Corporate Negotiating

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Positions vs Interests Although the terms are being used interchangeably, interests and positions are not the same. Positions are the demand and offers made by the parties in a negotiation – what they want, or think they want. Interests are what the parties consider most important to them – what they truly need, or why they want it. A position may be a means to satisfy an interest, but it is not necessarily the only – or best – way to do so. For example, Andrew approaches his boss for a raise. Andrew then quits his job, or continues to work unhappily while the resentment builds. Nobody wins. Does Andrew really need a raise? No that is simply his position, what he thinks he wants. But why does Andrew think he want a raise? What is his real interest? Not more money, but some means of improving his lifestyle. While a raise would satisfy this interest, there are also other ways to satisfy it. A company car, health benefits or a housing allowance might serve the purpose as well. His boss might be able to satisfy Andrew’s interest through one of these means, even if a raise is out of the question. Focusing on positions often leads to interests going unsatisfied or even unrecognized. In a negotiation you must instead focus on your interests – what is most important to you. You must also be able to satisfy the interest of the other party. For each position advanced (by you or your counterpart) you should ask: Why? For what purpose? This enables you to uncover the underlying interest behind each position. Look at your negotiating wish list and focus on your interests. Ask yourself “why” (perhaps more than once), to determine your true interests. Prioritise them so you are clear on which are most important to you. Try to get a rough idea of the other parties’ priorities as well.

Different valuations You will find that at times you value something far more than the other party, and vice versa. This is an ideal opportunity to create value. American billionaire Donald Trump tells of a particular piece of property he wished to purchase, but the owner was asking far too much. In negotiating another deal, Trump learned that one of his counterparts had an option to purchase the coveted parcel from the owner at a much lower price. As Trump‘s counterpart no longer wished to exercise the option, it was worth little to him – but it was very valuable to Trump! He paid a higher price than he would otherwise have done because his counterpart included the option, which Trump then exercised to get a much better deal from the owner. Trump and his counterpart had a win-win situation based on a differently valued asset. To identify items that may be valued differently by the parties, consider the following:    Perceptions – some people will pay more to save face, look good, or have their egos stroked. Risk – a risk-averse party may be willing to give up more if the other person assumes the risk. Combining similar resources and skills to achieve economies of scale – two parties can pool their demands to negotiate more favourable rates.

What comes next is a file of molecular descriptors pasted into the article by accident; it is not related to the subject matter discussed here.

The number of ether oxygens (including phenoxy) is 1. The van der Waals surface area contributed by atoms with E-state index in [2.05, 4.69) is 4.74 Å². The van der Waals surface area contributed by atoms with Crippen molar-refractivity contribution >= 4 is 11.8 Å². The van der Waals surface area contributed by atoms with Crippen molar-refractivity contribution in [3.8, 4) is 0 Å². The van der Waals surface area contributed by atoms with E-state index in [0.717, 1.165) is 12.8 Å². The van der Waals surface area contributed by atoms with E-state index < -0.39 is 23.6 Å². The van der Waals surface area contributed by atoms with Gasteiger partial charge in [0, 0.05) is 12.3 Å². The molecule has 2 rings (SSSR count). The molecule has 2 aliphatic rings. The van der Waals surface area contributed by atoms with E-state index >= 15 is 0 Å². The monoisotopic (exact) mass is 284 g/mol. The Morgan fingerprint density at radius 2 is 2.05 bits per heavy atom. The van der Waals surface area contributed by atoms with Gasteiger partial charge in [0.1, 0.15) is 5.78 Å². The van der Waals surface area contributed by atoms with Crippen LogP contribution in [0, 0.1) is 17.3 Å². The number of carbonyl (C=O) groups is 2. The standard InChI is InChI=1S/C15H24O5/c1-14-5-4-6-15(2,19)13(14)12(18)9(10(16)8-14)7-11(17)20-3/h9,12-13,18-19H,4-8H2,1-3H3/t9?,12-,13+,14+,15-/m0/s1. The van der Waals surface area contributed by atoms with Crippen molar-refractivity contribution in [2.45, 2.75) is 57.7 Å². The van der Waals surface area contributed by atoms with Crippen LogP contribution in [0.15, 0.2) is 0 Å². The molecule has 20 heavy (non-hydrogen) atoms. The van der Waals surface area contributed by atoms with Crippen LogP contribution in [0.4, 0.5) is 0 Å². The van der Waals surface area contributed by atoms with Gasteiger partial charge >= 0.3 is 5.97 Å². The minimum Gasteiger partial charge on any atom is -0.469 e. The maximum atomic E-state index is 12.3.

Combining different resources and skills to accomplish together what neither could do alone – a property owner and a building contractor can form a joint venture to develop the property and get a better return than either might have otherwise enjoyed. By making concessions that are valued differently, each side can get more by giving up less! What painless concessions can you make that might be valued by the other party? What might they easily do for you that would be of great value to you? By focusing on interests and exploiting differently valued resources, you are more likely to attain a winwin outcome.

David Goldwich

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Description: Corporate Negotiating
Wong Chee Siong Wong Chee Siong